Am I Saving Enough For Retirement? How Much You Should Be Putting Away in 401K or IRA Accounts

Nothing is more significant over the long term from a financial planning aspect than ensuring you are setting aside and investing a sufficient amount of money to take care of your monetary needs in retirement. This can be easy to put off, especially if retirement is far away and taking care of your personal finances is low on your already long to-do list. However the earlier your start the better off you will be. Every year you delay saving for retirement could knock tens of thousands off your final nest egg because you miss out on the magic of compounding.

Almost two-thirds of Americans in the lowest pre-retirement income brackets will run short of funds after 10 years of retirement, while after 20 years, 29 percent in the next-to-highest income level will run short of money according to a study by the D.C.-based Employee Benefit Research Institute.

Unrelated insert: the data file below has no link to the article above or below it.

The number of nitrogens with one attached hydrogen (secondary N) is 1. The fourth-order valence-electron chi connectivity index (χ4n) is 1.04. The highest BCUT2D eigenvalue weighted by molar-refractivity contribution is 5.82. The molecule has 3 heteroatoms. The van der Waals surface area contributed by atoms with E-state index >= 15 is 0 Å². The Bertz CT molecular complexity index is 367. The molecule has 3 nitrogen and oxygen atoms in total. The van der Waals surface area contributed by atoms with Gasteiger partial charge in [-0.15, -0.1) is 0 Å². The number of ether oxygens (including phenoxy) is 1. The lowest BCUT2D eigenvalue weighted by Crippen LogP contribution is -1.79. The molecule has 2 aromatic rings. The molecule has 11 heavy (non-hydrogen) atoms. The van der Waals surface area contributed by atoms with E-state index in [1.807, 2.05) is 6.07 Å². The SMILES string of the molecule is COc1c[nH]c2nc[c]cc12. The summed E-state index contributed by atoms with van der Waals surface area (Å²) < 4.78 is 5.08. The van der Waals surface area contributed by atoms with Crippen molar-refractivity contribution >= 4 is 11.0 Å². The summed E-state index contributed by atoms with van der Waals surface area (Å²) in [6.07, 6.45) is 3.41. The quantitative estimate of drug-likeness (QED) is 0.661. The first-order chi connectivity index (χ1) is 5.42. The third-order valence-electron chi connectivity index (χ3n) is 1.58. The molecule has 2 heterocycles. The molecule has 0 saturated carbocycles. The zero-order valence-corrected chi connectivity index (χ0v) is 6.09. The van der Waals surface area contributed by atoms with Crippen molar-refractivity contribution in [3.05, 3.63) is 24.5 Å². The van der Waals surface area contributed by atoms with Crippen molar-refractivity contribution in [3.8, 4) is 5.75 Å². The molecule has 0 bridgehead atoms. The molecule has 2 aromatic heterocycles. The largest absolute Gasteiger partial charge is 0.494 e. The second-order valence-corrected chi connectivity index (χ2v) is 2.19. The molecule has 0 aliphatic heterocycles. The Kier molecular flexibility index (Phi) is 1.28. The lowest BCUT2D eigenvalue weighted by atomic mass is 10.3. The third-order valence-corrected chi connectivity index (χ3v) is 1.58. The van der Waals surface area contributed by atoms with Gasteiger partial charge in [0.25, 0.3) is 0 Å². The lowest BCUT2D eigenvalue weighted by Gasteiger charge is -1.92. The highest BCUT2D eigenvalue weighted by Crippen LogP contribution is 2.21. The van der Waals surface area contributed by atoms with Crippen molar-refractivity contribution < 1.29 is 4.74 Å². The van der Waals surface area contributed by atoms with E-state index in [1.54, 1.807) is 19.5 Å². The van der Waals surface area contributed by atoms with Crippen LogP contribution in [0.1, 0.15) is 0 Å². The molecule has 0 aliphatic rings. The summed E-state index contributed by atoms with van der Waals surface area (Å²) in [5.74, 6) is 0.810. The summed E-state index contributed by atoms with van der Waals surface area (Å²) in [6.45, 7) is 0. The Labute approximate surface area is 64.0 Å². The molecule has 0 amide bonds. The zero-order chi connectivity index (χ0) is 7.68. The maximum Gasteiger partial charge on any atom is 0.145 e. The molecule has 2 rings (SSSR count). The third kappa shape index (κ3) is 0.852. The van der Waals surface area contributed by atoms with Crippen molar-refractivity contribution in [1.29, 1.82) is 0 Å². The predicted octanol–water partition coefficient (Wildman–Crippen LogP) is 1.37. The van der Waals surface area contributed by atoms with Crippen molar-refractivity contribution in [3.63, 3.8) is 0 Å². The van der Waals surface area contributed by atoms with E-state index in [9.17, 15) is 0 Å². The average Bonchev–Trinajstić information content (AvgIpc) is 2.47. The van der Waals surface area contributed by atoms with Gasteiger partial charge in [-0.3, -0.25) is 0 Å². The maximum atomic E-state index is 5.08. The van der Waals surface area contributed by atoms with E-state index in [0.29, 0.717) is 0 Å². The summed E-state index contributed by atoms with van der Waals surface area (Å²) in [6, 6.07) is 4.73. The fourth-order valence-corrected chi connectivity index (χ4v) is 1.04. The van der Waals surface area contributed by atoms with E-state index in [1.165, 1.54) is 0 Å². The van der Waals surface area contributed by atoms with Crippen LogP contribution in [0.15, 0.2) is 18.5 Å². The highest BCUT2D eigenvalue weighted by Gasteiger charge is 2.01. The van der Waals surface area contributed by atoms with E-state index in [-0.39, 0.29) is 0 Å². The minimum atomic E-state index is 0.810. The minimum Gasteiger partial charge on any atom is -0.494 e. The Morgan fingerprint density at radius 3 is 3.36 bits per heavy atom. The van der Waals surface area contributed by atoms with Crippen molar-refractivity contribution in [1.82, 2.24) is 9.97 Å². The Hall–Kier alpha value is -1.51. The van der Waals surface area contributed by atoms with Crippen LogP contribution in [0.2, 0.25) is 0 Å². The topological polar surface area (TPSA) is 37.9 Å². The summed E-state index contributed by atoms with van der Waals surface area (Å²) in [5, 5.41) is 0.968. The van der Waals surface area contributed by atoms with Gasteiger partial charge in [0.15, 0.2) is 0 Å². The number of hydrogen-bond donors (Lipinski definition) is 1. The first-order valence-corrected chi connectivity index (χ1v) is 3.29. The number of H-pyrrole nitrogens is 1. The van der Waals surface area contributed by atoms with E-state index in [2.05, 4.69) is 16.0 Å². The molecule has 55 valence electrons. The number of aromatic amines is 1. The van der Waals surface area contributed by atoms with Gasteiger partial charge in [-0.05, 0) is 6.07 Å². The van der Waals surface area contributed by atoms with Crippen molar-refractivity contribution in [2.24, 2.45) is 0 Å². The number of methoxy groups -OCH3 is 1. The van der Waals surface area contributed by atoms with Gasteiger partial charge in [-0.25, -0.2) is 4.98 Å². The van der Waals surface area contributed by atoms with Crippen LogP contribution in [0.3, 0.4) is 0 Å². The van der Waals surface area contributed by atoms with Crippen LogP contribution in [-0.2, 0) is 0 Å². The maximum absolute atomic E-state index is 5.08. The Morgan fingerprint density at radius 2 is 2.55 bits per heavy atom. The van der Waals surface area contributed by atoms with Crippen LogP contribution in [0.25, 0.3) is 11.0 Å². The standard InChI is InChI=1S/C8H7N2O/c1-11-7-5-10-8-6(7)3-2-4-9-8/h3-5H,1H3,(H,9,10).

“As the private-sector retirement plan system evolves from a largely paternalistic one to a system in which workers must make their own decisions, policymakers need to understand what percentage of the population is likely to fail to achieve retirement security under current conditions,” says Jack VanDerhei, principal author of the study.

In fact, 54% of workers have never tried to calculate how much money they will need for retirement, according to the survey. Even among workers 55 and older, 47% still haven’t done the math. Further, some 27% of workers surveyed say they have less than $1,000 in savings, and more than half of workers surveyed say that the total value of their household’s savings and investments, excluding the value of their primary home and any defined benefit plans, is less than $25,000. And as the chart shows, the lower the household income, the more likely it is that retirement savings will fall short.